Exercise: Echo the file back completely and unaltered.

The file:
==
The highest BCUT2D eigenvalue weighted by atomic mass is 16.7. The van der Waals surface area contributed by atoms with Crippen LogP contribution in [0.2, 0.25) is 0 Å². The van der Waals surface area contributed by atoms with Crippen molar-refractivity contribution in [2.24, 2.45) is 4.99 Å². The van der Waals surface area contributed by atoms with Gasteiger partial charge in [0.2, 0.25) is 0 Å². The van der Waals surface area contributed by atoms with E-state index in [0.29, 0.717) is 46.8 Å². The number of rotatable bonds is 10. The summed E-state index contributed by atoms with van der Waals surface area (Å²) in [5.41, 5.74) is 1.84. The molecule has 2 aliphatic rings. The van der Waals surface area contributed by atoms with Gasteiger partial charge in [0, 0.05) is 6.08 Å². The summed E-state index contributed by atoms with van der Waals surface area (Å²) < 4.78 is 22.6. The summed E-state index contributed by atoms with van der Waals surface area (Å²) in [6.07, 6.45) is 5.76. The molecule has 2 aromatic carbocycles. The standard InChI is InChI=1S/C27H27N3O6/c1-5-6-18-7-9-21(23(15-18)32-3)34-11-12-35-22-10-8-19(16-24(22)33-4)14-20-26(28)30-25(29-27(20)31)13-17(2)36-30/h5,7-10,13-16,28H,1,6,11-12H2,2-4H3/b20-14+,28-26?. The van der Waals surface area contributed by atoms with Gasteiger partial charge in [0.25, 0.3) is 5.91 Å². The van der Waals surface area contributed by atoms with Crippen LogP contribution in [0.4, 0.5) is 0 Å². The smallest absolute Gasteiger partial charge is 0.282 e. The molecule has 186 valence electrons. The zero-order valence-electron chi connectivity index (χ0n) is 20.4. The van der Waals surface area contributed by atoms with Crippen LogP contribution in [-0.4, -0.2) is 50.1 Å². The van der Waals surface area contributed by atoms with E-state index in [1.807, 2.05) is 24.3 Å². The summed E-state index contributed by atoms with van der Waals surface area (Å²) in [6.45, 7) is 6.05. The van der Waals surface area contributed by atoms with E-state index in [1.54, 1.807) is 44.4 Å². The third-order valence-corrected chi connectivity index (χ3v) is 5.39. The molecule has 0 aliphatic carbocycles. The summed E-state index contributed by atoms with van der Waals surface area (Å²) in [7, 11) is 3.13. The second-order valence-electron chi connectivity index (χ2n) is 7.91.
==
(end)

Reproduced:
The highest BCUT2D eigenvalue weighted by atomic mass is 16.7. The van der Waals surface area contributed by atoms with Crippen LogP contribution in [0.2, 0.25) is 0 Å². The van der Waals surface area contributed by atoms with Crippen molar-refractivity contribution in [2.24, 2.45) is 4.99 Å². The van der Waals surface area contributed by atoms with Gasteiger partial charge in [0.2, 0.25) is 0 Å². The van der Waals surface area contributed by atoms with E-state index in [0.29, 0.717) is 46.8 Å². The number of rotatable bonds is 10. The summed E-state index contributed by atoms with van der Waals surface area (Å²) in [5.41, 5.74) is 1.84. The molecule has 2 aliphatic rings. The van der Waals surface area contributed by atoms with Gasteiger partial charge in [0, 0.05) is 6.08 Å². The summed E-state index contributed by atoms with van der Waals surface area (Å²) < 4.78 is 22.6. The summed E-state index contributed by atoms with van der Waals surface area (Å²) in [6.07, 6.45) is 5.76. The molecule has 2 aromatic carbocycles. The standard InChI is InChI=1S/C27H27N3O6/c1-5-6-18-7-9-21(23(15-18)32-3)34-11-12-35-22-10-8-19(16-24(22)33-4)14-20-26(28)30-25(29-27(20)31)13-17(2)36-30/h5,7-10,13-16,28H,1,6,11-12H2,2-4H3/b20-14+,28-26?. The van der Waals surface area contributed by atoms with Gasteiger partial charge in [0.25, 0.3) is 5.91 Å². The van der Waals surface area contributed by atoms with Crippen LogP contribution in [0.4, 0.5) is 0 Å². The smallest absolute Gasteiger partial charge is 0.282 e. The molecule has 186 valence electrons. The zero-order valence-electron chi connectivity index (χ0n) is 20.4. The van der Waals surface area contributed by atoms with Crippen LogP contribution in [-0.4, -0.2) is 50.1 Å². The van der Waals surface area contributed by atoms with E-state index in [1.807, 2.05) is 24.3 Å². The summed E-state index contributed by atoms with van der Waals surface area (Å²) in [6.45, 7) is 6.05. The van der Waals surface area contributed by atoms with E-state index in [1.54, 1.807) is 44.4 Å². The third-order valence-corrected chi connectivity index (χ3v) is 5.39. The molecule has 0 aliphatic carbocycles. The summed E-state index contributed by atoms with van der Waals surface area (Å²) in [7, 11) is 3.13. The second-order valence-electron chi connectivity index (χ2n) is 7.91.